After enjoying Carol Kauffman's other novel, Bel Terra; I wanted to read Blue Lake. This novel has been composed and developed into a truly epic romantic novel spanning over 10 years in time. It crosses the United States from the West coast,across the Atlantic to England, Ireland, Italy. Even a couple of trips to Aruba adds to the visual appeal. Mrs. Kauffman describes the scenic areas so well that you can easily visualize yourself there. The main characters are so well developed that I seemed to need a box of tissues by my side when their plights and troubles were made apparent throughout their saga. I really became immersed in this story. It is a true tale of the Power of and beyond. If you enjoy romantic novels interspersed with action and the occasional quips that makes you smile; you'll enjoy this book.

5.0 out of 5 stars  Blue Lake July 13, 2012
By ebart
Format:Kindle Edition|Verified Purchase
I thoroughly enjoyed this book from the beginning to the final word. Carol Kauffman held my interest with this love story. Good reading with lots of action and with locations all over the globe. She loved him to the end and beyond through all their trials and tribulations.

5.0 out of 5 starsWionderfull! May 20, 2012
Format:Kindle Edition
This was a brilliant novel, and everyone will enjoy reading it. It wasn't something I'd pick up for myself, but after reading it, I can't wait to read more! Great book, and well writtenWas this review helpful to you?
5.0 out of 5 stars What a ride! March 27, 2012
Format:Kindle Edition|Verified Purchase
This is a fun, intricately plotted story of two lovers on a wild ride of an on-again, off-again love affair. I especially enjoyed the tenderness of the love scenes and the candid treatment of the May/December relationship. Looking forward to the next book in the series!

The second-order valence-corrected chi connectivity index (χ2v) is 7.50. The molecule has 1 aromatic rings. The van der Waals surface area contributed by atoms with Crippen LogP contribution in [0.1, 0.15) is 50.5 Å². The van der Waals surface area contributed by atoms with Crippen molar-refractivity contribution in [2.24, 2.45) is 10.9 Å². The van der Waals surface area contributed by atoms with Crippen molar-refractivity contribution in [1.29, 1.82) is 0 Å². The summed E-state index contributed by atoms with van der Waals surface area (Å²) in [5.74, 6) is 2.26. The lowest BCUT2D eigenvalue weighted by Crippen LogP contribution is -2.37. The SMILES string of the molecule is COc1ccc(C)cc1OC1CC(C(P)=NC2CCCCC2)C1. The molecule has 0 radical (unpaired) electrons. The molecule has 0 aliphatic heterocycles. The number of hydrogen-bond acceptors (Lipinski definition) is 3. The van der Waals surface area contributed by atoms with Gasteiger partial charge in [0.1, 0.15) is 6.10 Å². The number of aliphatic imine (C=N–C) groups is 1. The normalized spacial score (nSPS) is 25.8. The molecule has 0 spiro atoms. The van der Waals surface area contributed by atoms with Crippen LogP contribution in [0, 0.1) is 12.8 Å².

5.0 out of 5 starsWhat a great choice! January 25, 2012
Format:Kindle Edition
When picking a book to read on my kindle, I'm never really sure of which one to pick because there are so many choices by all different authors. I took a chance on this book because the cost was in my price range but I was worried because I had never heard of this author before, and honestly I couldn't have been happier! This book is well written, and the love story is heart wrenching because I felt for both characters right away. The characters are so well written that I feel like they could be real, and I love that in a book. I hope there will be more in the future by this author. I completely recommend if your looking for a good book, with a nice story line, a little romance and well written prose! Blue Lake is definitely going to be one I will read again! Take a chance on this book, I promise you won't regret it! 

Wednesday, August 20, 2014

The West Room, Butler Institute of American Art

Dear Gentle Readers,
     Yesterday was a beautiful day for a day trip, so we went to the Butler Institute of American Art on Wick Ave. in Youngstown, Ohio.  The Butler is never the same place twice.  I look forward to seeing my old favorites, but am always finding something new to admire.  Yesterday I found some delightful pastel nature paintings by actress Kim Novak and my husband, being a woodcarver himself, was really impressed with the Carousel Horse room.

     Above is a photo of the dear overworked and under-appreciated man in my life at the Butler.  He is perusing the Indian Chiefs in the West Room, Exploring the American West.  The layout and colors are fantastic.  The collection has never been displayed so perfectly. 

 This gallery on the American West is fabulous. They are not quite finished displaying the woven rugs yet, as it is just settling in to its new home on the second floor and it accessible through the new glass SKYWALK.  If you haven't been to the Butler lately, you haven't been to the Butler!

This is just one piece of the Navajo woven collection, beautifully flanked by portraits of the early chiefs and  the plexiglass box of handwoven baskets . 

There's more to see at the Butler than George Washington's wedding portrait and the famous Winslow Homer's Crack the Whip!

The Portraits of the West Collection is stunning and worth the trip.